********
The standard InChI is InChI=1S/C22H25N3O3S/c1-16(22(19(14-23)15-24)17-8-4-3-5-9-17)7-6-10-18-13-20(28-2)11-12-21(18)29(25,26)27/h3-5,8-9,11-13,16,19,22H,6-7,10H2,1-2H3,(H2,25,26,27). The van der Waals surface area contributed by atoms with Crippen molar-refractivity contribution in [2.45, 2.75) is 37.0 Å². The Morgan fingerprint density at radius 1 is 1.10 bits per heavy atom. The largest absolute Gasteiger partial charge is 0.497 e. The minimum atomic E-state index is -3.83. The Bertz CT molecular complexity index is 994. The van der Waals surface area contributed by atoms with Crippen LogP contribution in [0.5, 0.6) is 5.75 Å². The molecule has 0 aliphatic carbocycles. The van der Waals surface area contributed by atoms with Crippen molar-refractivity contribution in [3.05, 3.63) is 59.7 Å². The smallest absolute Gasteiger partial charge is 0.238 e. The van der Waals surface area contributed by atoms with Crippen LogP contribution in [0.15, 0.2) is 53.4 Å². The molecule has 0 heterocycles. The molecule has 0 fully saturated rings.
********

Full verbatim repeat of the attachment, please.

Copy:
The standard InChI is InChI=1S/C22H25N3O3S/c1-16(22(19(14-23)15-24)17-8-4-3-5-9-17)7-6-10-18-13-20(28-2)11-12-21(18)29(25,26)27/h3-5,8-9,11-13,16,19,22H,6-7,10H2,1-2H3,(H2,25,26,27). The van der Waals surface area contributed by atoms with Crippen molar-refractivity contribution in [2.45, 2.75) is 37.0 Å². The Morgan fingerprint density at radius 1 is 1.10 bits per heavy atom. The largest absolute Gasteiger partial charge is 0.497 e. The minimum atomic E-state index is -3.83. The Bertz CT molecular complexity index is 994. The van der Waals surface area contributed by atoms with Crippen LogP contribution in [0.5, 0.6) is 5.75 Å². The molecule has 0 aliphatic carbocycles. The van der Waals surface area contributed by atoms with Crippen molar-refractivity contribution in [3.05, 3.63) is 59.7 Å². The smallest absolute Gasteiger partial charge is 0.238 e. The van der Waals surface area contributed by atoms with Crippen LogP contribution in [0.15, 0.2) is 53.4 Å². The molecule has 0 heterocycles. The molecule has 0 fully saturated rings.